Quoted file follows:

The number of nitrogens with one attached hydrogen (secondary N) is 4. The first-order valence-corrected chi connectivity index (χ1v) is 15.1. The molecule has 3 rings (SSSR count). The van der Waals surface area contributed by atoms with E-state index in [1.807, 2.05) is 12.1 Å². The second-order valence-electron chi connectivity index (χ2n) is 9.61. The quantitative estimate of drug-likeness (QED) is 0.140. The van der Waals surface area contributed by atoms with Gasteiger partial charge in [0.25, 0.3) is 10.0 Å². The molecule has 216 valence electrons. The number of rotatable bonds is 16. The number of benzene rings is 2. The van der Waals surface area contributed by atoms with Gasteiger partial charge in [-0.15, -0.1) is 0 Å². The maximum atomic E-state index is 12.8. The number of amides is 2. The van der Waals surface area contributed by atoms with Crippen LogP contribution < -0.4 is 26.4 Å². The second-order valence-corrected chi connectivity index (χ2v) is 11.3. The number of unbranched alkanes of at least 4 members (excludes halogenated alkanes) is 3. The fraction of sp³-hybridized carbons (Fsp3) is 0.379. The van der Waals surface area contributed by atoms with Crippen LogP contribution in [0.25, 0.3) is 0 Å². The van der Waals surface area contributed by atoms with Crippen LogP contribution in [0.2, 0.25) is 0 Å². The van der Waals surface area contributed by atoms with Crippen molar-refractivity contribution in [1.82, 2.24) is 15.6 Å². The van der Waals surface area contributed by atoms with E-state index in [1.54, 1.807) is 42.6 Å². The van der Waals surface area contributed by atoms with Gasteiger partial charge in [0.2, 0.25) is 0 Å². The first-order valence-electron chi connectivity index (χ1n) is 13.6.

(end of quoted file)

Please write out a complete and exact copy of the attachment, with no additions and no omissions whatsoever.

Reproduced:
The number of nitrogens with one attached hydrogen (secondary N) is 4. The first-order valence-corrected chi connectivity index (χ1v) is 15.1. The molecule has 3 rings (SSSR count). The van der Waals surface area contributed by atoms with E-state index in [1.807, 2.05) is 12.1 Å². The second-order valence-electron chi connectivity index (χ2n) is 9.61. The quantitative estimate of drug-likeness (QED) is 0.140. The van der Waals surface area contributed by atoms with Gasteiger partial charge in [0.25, 0.3) is 10.0 Å². The molecule has 216 valence electrons. The number of rotatable bonds is 16. The number of benzene rings is 2. The van der Waals surface area contributed by atoms with Gasteiger partial charge in [-0.15, -0.1) is 0 Å². The maximum atomic E-state index is 12.8. The number of amides is 2. The van der Waals surface area contributed by atoms with Crippen LogP contribution < -0.4 is 26.4 Å². The second-order valence-corrected chi connectivity index (χ2v) is 11.3. The number of unbranched alkanes of at least 4 members (excludes halogenated alkanes) is 3. The fraction of sp³-hybridized carbons (Fsp3) is 0.379. The van der Waals surface area contributed by atoms with Crippen LogP contribution in [0.25, 0.3) is 0 Å². The van der Waals surface area contributed by atoms with Crippen LogP contribution in [0.2, 0.25) is 0 Å². The van der Waals surface area contributed by atoms with Crippen molar-refractivity contribution in [1.82, 2.24) is 15.6 Å². The van der Waals surface area contributed by atoms with E-state index in [1.54, 1.807) is 42.6 Å². The van der Waals surface area contributed by atoms with Gasteiger partial charge in [0.2, 0.25) is 0 Å². The first-order valence-electron chi connectivity index (χ1n) is 13.6.